Sendong ravages area of Mindanao seldom hit by cyclones
MANILA, Philippines—In the dead of night Sendong (international codename: Washi) tore through swaths of Mindanao not usually in the path of storms, flooding houses up to the rooftops and drowning scores of the sleeping populace in the most destructive calamity to hit the South in years.
“Complacency” among residents of Iligan and Cagayan de Oro cities unfamiliar with such levels of rainfall was blamed for the death toll, reaching 184 as of late Saturday afternoon by the Inquirer’s count, as most stayed in their houses despite warnings and rivers swelled to dangerous heights.
An entire village at the mouth of two rivers in Iligan was believed swallowed by raging waters that spilled from Lanao del Sur. Some 200 villagers of Barangay Bayug were missing and officials expressed fears they had been swept out to sea.
Dozens of others living in riverside settlements in Iligan, which is bisected by two river systems, were missing, as search-and-rescue troops sifted through the mud and debris.
In Cagayan de Oro, rescuers brought a hundred or so bodies to a basketball court. Logs slammed a major bridge, destroying it. Many houses were submerged up to the rooftops by rampaging flood waters. Power was shut down in city.
“This is an extraordinary situation,” Office of Civil Defense administrator Benito T. Ramos said in a briefing at Camp Aguinaldo.
“In my 60 years, this is the first time such a strong storm hit those places,” he said.
The usual path of storms coming from the Pacific, Ramos said, was to go either to the northeastern sections, such as typhoon-hardened Bicol and Cagayan Valley, or a little southward to Cebu or Leyte.
Almost never were weather disturbances known to move westward, almost in a horizontal fashion, going to the direction of Palawan, he said.
As a result, Ramos said, many residents dismissed the Storm Signal No. 2 warnings issued “three days in advance” by the weather bureau and the local disaster agencies.
“It happened at 2:30 a.m. when they were all sleeping,” he said.
At an inter-agency conference presided over by President Benigno Aquino, newly appointed Armed Forces of the Philippines Chief of Staff Lieutenant General Jessie Dellosa said the death toll had reached at least 133, with 93 bodies recovered in Cagayan de Oro and 40-50 in Iligan.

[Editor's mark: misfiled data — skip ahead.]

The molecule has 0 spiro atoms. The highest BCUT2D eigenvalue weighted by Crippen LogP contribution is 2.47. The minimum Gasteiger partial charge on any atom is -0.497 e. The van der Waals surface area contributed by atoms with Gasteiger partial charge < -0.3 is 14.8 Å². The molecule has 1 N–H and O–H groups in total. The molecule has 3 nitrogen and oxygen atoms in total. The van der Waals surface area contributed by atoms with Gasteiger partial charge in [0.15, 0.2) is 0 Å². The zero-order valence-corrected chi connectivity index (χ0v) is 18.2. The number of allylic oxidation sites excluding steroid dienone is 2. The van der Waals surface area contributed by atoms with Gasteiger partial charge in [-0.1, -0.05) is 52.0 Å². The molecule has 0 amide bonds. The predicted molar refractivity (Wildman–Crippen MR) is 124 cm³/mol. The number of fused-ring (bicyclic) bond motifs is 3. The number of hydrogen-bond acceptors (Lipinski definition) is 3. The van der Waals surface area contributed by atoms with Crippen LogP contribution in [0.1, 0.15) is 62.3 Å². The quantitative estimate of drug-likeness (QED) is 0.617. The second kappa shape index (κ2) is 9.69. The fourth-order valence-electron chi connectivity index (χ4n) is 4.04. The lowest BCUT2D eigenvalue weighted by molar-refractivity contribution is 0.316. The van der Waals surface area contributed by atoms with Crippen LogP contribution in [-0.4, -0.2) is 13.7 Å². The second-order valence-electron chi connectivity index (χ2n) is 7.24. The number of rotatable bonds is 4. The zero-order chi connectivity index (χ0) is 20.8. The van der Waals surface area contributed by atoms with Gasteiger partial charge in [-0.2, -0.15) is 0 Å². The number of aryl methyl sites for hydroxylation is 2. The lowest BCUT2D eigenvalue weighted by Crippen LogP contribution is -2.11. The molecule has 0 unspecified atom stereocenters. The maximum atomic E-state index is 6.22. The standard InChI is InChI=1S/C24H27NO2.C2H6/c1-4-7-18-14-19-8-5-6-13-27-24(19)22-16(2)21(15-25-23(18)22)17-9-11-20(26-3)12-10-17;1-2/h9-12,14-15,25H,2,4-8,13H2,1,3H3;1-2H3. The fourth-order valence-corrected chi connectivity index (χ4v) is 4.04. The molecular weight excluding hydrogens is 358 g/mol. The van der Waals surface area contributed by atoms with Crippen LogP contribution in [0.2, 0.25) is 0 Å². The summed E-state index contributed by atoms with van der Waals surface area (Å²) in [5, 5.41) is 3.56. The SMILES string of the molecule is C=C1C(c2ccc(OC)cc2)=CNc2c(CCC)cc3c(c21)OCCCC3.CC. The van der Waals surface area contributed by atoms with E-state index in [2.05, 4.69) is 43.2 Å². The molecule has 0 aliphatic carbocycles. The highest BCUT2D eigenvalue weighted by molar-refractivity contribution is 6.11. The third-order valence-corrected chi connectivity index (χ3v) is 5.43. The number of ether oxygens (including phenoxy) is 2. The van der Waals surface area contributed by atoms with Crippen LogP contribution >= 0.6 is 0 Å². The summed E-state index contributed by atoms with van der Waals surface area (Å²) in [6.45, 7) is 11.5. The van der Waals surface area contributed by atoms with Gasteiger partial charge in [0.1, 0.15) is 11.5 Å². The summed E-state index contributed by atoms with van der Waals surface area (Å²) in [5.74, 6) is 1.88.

But Ramos said the official figure of the National Disaster Risk Reduction Management Council (NDRRMC), of which he is also executive director, was 56, of which 48 had been identified.
”The disparity is because we cannot count bodies that have not been identified,” he said.
Robert Quinto, Pagasa senior weather specialist, said rainfall in Cagayan de Oro peaked at 181 mm over a 24 hour-period. Ramos said typical rainfall in the city would only go up to 15-20 mm per hour.
“This reminds me of [Tropical Storm] Ondoy,” Ramos said, referring to the severest storm that hit eastern Metro Manila and adjacent Rizal province in 2009 that left more than 400 dead and dumped more than 600 mm of rains.
He noted that there had not been as strong a storm as Ondoy in Marikina City in 40 years, similar to what happened in Iligan and Cagayan de Oro.
Sendong made landfall at about 4 p.m. Friday, and rain poured steadily throughout the day. Flood waters from Bukidnon spilled over to Cagayan de Oro while those from Lanao del Sur flowed to Iligan, Ramos said.
Ramos said many factors led to the tragic outcome, not least of which was the complacency of the residents who did not anticipate the severity of the storm, as well as the man-made destruction of natural forest covers.
Mining, logging and farming activities in the area were to blame, he said, as denuded forests left scant protection against the flow of flood waters.
”Pineapples planted in the fields, instead of trees,” cannot provide cover, he said.
Ramos said another anomaly was the timing of Sendong.
“In December we don’t usually see storms like this,” he said. Every year, 20 storms visit the Philippines.
Ramos attributed the changing weather patterns to global warming, adding that there might be a need to revisit the storm warning system in order to account for the phenomenon.
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